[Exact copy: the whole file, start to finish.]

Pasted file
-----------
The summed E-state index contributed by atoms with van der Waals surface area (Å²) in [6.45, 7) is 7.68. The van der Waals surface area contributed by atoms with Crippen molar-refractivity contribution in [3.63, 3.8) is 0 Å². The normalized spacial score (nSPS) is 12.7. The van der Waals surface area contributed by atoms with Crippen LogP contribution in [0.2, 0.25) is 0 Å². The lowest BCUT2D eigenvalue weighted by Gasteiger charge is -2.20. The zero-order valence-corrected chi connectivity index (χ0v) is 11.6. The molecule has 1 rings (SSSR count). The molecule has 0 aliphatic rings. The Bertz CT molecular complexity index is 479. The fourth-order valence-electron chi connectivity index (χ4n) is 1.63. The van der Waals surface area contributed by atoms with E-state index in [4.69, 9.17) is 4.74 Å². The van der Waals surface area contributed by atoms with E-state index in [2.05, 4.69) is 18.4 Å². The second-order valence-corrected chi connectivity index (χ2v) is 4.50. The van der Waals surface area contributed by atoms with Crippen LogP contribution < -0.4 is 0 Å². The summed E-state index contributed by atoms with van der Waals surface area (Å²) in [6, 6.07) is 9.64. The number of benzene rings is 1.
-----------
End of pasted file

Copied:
The summed E-state index contributed by atoms with van der Waals surface area (Å²) in [6.45, 7) is 7.68. The van der Waals surface area contributed by atoms with Crippen molar-refractivity contribution in [3.63, 3.8) is 0 Å². The normalized spacial score (nSPS) is 12.7. The van der Waals surface area contributed by atoms with Crippen LogP contribution in [0.2, 0.25) is 0 Å². The lowest BCUT2D eigenvalue weighted by Gasteiger charge is -2.20. The zero-order valence-corrected chi connectivity index (χ0v) is 11.6. The molecule has 1 rings (SSSR count). The molecule has 0 aliphatic rings. The Bertz CT molecular complexity index is 479. The fourth-order valence-electron chi connectivity index (χ4n) is 1.63. The van der Waals surface area contributed by atoms with E-state index in [4.69, 9.17) is 4.74 Å². The van der Waals surface area contributed by atoms with E-state index in [2.05, 4.69) is 18.4 Å². The second-order valence-corrected chi connectivity index (χ2v) is 4.50. The van der Waals surface area contributed by atoms with Crippen LogP contribution < -0.4 is 0 Å². The summed E-state index contributed by atoms with van der Waals surface area (Å²) in [6, 6.07) is 9.64. The number of benzene rings is 1.